Religious Studies emerged within European & American academic circles in the Nineteenth century. The attempt has been to unravel some of those threads of human cultures that have distinctive features that can be described as religious or spiritual. The kick off was a bit of a mess, a ton of unexamined assumptions were packed into the project. But, over the years, as people have learned and reflected something kind of wonderful has emerged.
If one belongs to a particular spiritual tradition, theology, the deepening of understanding of one’s tradition can be enormously important. But, while somewhat related, ultimately religious studies is a different project.
Religious Studies is an attempt to see currents, both common and unique, that people have used, and which uses people, in that grand and ultimately most human of enterprises, to know ourselves ever more authentically.
It requires a willingness to not know, to separate ourselves just a bit from our assumptions, and to let what is, be.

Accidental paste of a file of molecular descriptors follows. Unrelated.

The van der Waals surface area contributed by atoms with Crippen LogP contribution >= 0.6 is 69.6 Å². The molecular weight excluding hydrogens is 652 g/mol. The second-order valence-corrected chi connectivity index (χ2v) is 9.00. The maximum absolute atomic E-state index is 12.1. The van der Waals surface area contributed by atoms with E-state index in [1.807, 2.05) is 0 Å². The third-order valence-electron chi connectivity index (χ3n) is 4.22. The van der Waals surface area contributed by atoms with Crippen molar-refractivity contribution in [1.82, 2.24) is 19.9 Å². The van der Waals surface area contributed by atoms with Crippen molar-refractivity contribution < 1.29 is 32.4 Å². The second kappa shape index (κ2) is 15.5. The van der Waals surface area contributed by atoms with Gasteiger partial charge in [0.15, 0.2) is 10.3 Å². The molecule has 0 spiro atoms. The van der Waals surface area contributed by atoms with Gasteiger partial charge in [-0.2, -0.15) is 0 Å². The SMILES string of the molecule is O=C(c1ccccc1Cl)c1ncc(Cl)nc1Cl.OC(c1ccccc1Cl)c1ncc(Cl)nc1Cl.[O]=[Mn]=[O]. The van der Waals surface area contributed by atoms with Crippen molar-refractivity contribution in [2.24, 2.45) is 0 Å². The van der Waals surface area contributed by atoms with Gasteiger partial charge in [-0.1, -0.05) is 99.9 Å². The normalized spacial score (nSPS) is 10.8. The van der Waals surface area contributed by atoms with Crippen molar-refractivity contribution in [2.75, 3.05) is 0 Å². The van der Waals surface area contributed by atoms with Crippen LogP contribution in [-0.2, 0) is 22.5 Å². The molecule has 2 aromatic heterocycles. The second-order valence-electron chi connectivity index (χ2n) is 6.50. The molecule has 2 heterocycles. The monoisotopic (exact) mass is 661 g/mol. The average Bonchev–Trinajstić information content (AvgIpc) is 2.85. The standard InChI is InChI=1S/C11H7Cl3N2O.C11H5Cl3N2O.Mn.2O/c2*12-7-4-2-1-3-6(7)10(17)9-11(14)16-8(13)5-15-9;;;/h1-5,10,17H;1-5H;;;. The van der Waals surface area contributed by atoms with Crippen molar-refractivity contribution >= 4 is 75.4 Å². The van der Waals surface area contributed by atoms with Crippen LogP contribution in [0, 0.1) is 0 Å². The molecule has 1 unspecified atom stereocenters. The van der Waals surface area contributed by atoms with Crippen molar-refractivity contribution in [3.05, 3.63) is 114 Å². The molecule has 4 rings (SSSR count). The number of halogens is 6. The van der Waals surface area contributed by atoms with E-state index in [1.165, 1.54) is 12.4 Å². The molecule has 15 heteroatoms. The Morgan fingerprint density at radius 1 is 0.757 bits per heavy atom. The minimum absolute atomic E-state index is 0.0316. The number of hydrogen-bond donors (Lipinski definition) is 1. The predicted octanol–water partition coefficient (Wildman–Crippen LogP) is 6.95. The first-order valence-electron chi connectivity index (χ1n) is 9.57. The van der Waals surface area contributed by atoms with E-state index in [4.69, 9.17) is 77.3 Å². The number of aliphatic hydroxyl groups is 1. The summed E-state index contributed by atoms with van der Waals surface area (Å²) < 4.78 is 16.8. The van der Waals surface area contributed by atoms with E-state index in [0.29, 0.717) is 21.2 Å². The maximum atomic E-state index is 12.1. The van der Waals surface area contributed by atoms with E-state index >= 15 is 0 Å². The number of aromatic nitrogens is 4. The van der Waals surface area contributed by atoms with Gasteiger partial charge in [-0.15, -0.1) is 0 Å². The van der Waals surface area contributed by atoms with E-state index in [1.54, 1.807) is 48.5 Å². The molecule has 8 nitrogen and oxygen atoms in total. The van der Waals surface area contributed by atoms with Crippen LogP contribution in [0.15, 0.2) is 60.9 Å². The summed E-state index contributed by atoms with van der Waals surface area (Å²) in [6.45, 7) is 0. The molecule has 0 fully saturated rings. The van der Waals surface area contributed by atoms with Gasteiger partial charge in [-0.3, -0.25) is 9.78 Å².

From there, well, who knows…
In my now just completed task of teaching a class at the University of the West, I saw a lot of what is on offer at YouTube touching on religion. It is almost entirely special pleading. Some of it quite beautiful. Often with grace about it. But, getting that thousand feet up perspective is pretty rare.
And, some good news.
One of the best examples of that larger perspective has been the work of Boston University doctoral candidate Andrew Henry. He started a YouTube channel in 2014. Check out his project, Religion for Breakfast. And here’s the supporting webpage. You may find it a regular treasure trove of challenge and invitation…